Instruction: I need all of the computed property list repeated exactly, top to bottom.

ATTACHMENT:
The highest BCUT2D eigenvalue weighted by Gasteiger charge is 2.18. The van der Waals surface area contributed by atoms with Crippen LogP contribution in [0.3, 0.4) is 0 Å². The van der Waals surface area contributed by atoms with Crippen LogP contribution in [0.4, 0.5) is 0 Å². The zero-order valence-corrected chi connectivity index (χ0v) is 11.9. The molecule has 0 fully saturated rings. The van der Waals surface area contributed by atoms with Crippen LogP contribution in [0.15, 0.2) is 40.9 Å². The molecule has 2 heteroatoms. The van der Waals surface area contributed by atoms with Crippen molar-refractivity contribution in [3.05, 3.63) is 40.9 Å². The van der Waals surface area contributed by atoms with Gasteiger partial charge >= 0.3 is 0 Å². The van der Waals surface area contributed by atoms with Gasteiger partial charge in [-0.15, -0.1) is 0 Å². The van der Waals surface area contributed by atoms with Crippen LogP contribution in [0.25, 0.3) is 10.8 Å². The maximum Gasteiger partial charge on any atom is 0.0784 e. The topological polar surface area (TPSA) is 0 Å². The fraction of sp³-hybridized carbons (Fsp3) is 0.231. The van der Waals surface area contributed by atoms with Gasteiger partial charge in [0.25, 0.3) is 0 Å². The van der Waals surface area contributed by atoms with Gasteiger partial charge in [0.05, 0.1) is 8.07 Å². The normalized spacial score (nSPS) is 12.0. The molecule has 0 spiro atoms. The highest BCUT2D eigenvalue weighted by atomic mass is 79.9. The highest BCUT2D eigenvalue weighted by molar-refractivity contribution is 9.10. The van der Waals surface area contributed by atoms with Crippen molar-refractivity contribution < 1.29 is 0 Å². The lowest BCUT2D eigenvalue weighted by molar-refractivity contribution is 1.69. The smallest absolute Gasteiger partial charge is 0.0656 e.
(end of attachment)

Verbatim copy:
The highest BCUT2D eigenvalue weighted by Gasteiger charge is 2.18. The van der Waals surface area contributed by atoms with Crippen LogP contribution in [0.3, 0.4) is 0 Å². The van der Waals surface area contributed by atoms with Crippen LogP contribution in [0.4, 0.5) is 0 Å². The zero-order valence-corrected chi connectivity index (χ0v) is 11.9. The molecule has 0 fully saturated rings. The van der Waals surface area contributed by atoms with Crippen LogP contribution in [0.15, 0.2) is 40.9 Å². The molecule has 2 heteroatoms. The van der Waals surface area contributed by atoms with Crippen molar-refractivity contribution in [3.05, 3.63) is 40.9 Å². The van der Waals surface area contributed by atoms with Gasteiger partial charge >= 0.3 is 0 Å². The van der Waals surface area contributed by atoms with Gasteiger partial charge in [-0.15, -0.1) is 0 Å². The van der Waals surface area contributed by atoms with Crippen LogP contribution in [0.25, 0.3) is 10.8 Å². The maximum Gasteiger partial charge on any atom is 0.0784 e. The topological polar surface area (TPSA) is 0 Å². The fraction of sp³-hybridized carbons (Fsp3) is 0.231. The van der Waals surface area contributed by atoms with Gasteiger partial charge in [0.25, 0.3) is 0 Å². The van der Waals surface area contributed by atoms with Gasteiger partial charge in [0.05, 0.1) is 8.07 Å². The normalized spacial score (nSPS) is 12.0. The molecule has 0 spiro atoms. The highest BCUT2D eigenvalue weighted by atomic mass is 79.9. The highest BCUT2D eigenvalue weighted by molar-refractivity contribution is 9.10. The van der Waals surface area contributed by atoms with Crippen molar-refractivity contribution < 1.29 is 0 Å². The lowest BCUT2D eigenvalue weighted by molar-refractivity contribution is 1.69. The smallest absolute Gasteiger partial charge is 0.0656 e.